Meanwhile, another noteworthy trend revolves around the efforts of a few companies trying to capture wherever podcast advertising goes next. The overarching strategy here, I think, is to become the mediating marketplace itself for segments of the podcast ecosystem that remain under-monetized. In February, RadioPublic launched its Paid Listens program to provide revenue options for shows that would otherwise not qualify for advertising deals. On a similar note, Anchor launched its Sponsorships program last month. Looming over both these moves is Megaphone, Panoply’s reason for ditching the content business and its ticket towards realizing a programmatic future for podcasting.

But the most interesting trend, to me anyway, is one that’s been happening at the level of creators: the independent podcast studio model continues to rise, with a cluster of compelling new entrants popping up on the West Coast. The model has also taken an interesting turn in recent months. I’m thinking, specifically, of Malcolm Gladwell and Leon Neyfakh, whose podcasting efforts were previously housed at Panoply and sister company Slate, and who have left start independent shops of their own. I am almost certain many more will follow.

IV. I’d be remiss if I didn’t briefly bring up Apple, which hasn’t been mentioned once in this column so far. As I wrote last week, the new Apple podcast analytics, which rolled out late last year and which was thought by many to be something that could change the podcast business forever, ended up representing a slow evolution rather than a rapid revolution over the past twelve months.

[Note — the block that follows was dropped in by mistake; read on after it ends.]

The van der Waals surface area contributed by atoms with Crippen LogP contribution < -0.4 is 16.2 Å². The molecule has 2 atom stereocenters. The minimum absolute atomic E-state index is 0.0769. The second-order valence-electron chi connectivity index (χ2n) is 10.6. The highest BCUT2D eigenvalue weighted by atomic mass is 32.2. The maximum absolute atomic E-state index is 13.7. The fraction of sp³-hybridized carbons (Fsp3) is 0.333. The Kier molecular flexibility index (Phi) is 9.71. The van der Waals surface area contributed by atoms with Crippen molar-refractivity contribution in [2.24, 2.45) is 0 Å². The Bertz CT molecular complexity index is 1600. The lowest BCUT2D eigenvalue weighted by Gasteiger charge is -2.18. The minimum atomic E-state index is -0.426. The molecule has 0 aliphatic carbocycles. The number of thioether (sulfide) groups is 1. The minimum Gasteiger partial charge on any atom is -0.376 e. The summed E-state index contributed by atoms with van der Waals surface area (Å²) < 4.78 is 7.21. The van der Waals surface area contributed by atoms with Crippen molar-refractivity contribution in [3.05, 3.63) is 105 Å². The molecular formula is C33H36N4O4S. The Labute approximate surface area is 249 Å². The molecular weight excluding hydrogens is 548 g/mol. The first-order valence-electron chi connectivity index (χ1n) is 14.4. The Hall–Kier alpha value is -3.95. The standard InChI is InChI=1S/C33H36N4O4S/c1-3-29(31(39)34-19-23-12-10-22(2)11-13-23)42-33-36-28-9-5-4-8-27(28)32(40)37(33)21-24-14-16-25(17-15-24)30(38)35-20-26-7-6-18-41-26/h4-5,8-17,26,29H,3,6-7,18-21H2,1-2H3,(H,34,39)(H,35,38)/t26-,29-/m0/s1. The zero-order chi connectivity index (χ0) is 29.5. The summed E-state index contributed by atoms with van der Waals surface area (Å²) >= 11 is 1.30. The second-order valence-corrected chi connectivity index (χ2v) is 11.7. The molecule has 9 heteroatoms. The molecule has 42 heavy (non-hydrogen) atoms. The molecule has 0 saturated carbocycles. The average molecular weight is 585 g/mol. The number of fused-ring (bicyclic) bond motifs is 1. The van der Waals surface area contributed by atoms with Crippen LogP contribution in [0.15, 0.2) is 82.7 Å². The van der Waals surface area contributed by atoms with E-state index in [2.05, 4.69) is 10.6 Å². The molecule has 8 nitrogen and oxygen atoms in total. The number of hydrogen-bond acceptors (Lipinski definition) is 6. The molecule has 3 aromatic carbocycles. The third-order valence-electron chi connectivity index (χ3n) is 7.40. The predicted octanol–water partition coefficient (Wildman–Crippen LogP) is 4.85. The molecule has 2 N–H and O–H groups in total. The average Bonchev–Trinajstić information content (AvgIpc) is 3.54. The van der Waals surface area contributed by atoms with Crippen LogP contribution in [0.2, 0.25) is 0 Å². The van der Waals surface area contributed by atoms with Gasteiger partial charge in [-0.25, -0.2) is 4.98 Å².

In previous years, back when other major platforms weren’t hovering over the horizon, this pastoral Apple development wouldn’t be such a big deal. For what it’s worth, I’m one of those people who holds stock in the idea that Apple’s position as the impartial dominant steward of podcasting has historically been a good thing, as it structurally kept the ceiling low and broadly cultivated a sense of an equal playing field. (Yes, I know this point is debatable.) And I’ve generally thought that the onus was on whoever wanted to build a podcast empire to go on and build the terms of that empire outside of a platform and on their own infrastructure. That, I figured, was the ticket to a podcast community-owned future.

But the steady encroachment of those other platforms changes the equation quite a bit. How, and in what way, remains to be seen, and that question is the main one that I’ll be tracking in the new year.

Alright, that’s it for the chunky stuff. Let’s shift gears, and briefly cover some other stories that I and Caroline thought were big from the year.